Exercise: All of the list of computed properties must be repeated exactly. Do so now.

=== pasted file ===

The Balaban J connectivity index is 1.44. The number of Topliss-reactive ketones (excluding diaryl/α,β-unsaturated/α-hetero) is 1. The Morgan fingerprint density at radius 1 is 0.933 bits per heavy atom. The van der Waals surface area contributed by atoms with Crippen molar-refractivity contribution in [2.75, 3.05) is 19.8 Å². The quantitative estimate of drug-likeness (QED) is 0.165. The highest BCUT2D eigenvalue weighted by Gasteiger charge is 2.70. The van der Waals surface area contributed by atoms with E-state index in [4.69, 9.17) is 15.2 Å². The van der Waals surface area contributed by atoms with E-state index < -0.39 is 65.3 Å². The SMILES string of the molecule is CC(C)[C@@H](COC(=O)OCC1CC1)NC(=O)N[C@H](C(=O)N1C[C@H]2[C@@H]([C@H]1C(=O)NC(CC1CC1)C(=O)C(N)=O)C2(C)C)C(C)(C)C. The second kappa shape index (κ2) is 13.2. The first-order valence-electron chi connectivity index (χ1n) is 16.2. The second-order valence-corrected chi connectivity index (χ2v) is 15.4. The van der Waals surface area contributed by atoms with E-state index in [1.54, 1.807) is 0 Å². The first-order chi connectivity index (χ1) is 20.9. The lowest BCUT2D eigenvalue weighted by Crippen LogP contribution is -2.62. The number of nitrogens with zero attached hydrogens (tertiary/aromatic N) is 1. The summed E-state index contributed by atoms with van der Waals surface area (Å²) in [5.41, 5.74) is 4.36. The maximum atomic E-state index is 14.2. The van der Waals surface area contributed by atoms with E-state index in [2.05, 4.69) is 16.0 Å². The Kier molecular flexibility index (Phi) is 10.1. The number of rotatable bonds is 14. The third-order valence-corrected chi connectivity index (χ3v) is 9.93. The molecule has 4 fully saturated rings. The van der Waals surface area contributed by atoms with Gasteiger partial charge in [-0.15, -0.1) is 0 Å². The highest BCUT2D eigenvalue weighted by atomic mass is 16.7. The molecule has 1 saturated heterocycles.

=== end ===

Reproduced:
The Balaban J connectivity index is 1.44. The number of Topliss-reactive ketones (excluding diaryl/α,β-unsaturated/α-hetero) is 1. The Morgan fingerprint density at radius 1 is 0.933 bits per heavy atom. The van der Waals surface area contributed by atoms with Crippen molar-refractivity contribution in [2.75, 3.05) is 19.8 Å². The quantitative estimate of drug-likeness (QED) is 0.165. The highest BCUT2D eigenvalue weighted by Gasteiger charge is 2.70. The van der Waals surface area contributed by atoms with E-state index in [4.69, 9.17) is 15.2 Å². The van der Waals surface area contributed by atoms with E-state index < -0.39 is 65.3 Å². The SMILES string of the molecule is CC(C)[C@@H](COC(=O)OCC1CC1)NC(=O)N[C@H](C(=O)N1C[C@H]2[C@@H]([C@H]1C(=O)NC(CC1CC1)C(=O)C(N)=O)C2(C)C)C(C)(C)C. The second kappa shape index (κ2) is 13.2. The first-order valence-electron chi connectivity index (χ1n) is 16.2. The second-order valence-corrected chi connectivity index (χ2v) is 15.4. The van der Waals surface area contributed by atoms with E-state index in [1.54, 1.807) is 0 Å². The first-order chi connectivity index (χ1) is 20.9. The lowest BCUT2D eigenvalue weighted by Crippen LogP contribution is -2.62. The number of nitrogens with zero attached hydrogens (tertiary/aromatic N) is 1. The summed E-state index contributed by atoms with van der Waals surface area (Å²) in [5.41, 5.74) is 4.36. The maximum atomic E-state index is 14.2. The van der Waals surface area contributed by atoms with E-state index in [2.05, 4.69) is 16.0 Å². The Kier molecular flexibility index (Phi) is 10.1. The number of rotatable bonds is 14. The third-order valence-corrected chi connectivity index (χ3v) is 9.93. The molecule has 4 fully saturated rings. The van der Waals surface area contributed by atoms with Gasteiger partial charge in [-0.15, -0.1) is 0 Å². The highest BCUT2D eigenvalue weighted by atomic mass is 16.7. The molecule has 1 saturated heterocycles.